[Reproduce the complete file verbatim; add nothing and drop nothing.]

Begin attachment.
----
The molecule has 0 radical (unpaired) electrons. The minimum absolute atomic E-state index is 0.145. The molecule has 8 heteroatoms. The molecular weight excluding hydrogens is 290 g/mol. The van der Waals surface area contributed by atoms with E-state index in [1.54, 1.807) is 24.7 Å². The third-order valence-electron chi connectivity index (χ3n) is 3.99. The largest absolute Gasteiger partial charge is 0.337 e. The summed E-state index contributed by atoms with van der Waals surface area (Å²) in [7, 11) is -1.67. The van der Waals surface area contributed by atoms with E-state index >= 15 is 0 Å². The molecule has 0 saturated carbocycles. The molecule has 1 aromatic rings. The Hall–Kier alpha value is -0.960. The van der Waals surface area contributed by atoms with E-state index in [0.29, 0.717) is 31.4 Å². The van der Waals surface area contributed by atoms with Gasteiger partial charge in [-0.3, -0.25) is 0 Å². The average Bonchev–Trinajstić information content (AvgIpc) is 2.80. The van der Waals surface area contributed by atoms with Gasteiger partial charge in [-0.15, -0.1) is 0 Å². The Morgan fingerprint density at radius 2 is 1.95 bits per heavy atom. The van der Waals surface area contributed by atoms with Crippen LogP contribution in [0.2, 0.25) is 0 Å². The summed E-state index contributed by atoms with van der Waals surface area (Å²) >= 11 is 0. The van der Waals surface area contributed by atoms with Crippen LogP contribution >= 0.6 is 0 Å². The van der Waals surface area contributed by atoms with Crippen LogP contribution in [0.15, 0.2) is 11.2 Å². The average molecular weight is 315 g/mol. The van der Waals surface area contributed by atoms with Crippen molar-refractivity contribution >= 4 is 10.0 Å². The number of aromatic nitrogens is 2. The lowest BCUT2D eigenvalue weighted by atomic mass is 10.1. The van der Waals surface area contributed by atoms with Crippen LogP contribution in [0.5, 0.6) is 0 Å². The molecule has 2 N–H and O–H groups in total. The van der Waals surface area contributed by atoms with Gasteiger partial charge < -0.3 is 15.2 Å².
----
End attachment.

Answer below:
The molecule has 0 radical (unpaired) electrons. The minimum absolute atomic E-state index is 0.145. The molecule has 8 heteroatoms. The molecular weight excluding hydrogens is 290 g/mol. The van der Waals surface area contributed by atoms with E-state index in [1.54, 1.807) is 24.7 Å². The third-order valence-electron chi connectivity index (χ3n) is 3.99. The largest absolute Gasteiger partial charge is 0.337 e. The summed E-state index contributed by atoms with van der Waals surface area (Å²) in [7, 11) is -1.67. The van der Waals surface area contributed by atoms with E-state index >= 15 is 0 Å². The molecule has 0 saturated carbocycles. The molecule has 1 aromatic rings. The Hall–Kier alpha value is -0.960. The van der Waals surface area contributed by atoms with E-state index in [0.29, 0.717) is 31.4 Å². The van der Waals surface area contributed by atoms with Gasteiger partial charge in [-0.3, -0.25) is 0 Å². The average Bonchev–Trinajstić information content (AvgIpc) is 2.80. The van der Waals surface area contributed by atoms with Gasteiger partial charge in [-0.15, -0.1) is 0 Å². The Morgan fingerprint density at radius 2 is 1.95 bits per heavy atom. The van der Waals surface area contributed by atoms with Crippen LogP contribution in [0.2, 0.25) is 0 Å². The summed E-state index contributed by atoms with van der Waals surface area (Å²) >= 11 is 0. The van der Waals surface area contributed by atoms with Crippen LogP contribution >= 0.6 is 0 Å². The van der Waals surface area contributed by atoms with Crippen LogP contribution in [0.15, 0.2) is 11.2 Å². The average molecular weight is 315 g/mol. The van der Waals surface area contributed by atoms with Crippen molar-refractivity contribution >= 4 is 10.0 Å². The number of aromatic nitrogens is 2. The lowest BCUT2D eigenvalue weighted by atomic mass is 10.1. The van der Waals surface area contributed by atoms with Crippen LogP contribution in [0.5, 0.6) is 0 Å². The molecule has 2 N–H and O–H groups in total. The van der Waals surface area contributed by atoms with Gasteiger partial charge < -0.3 is 15.2 Å².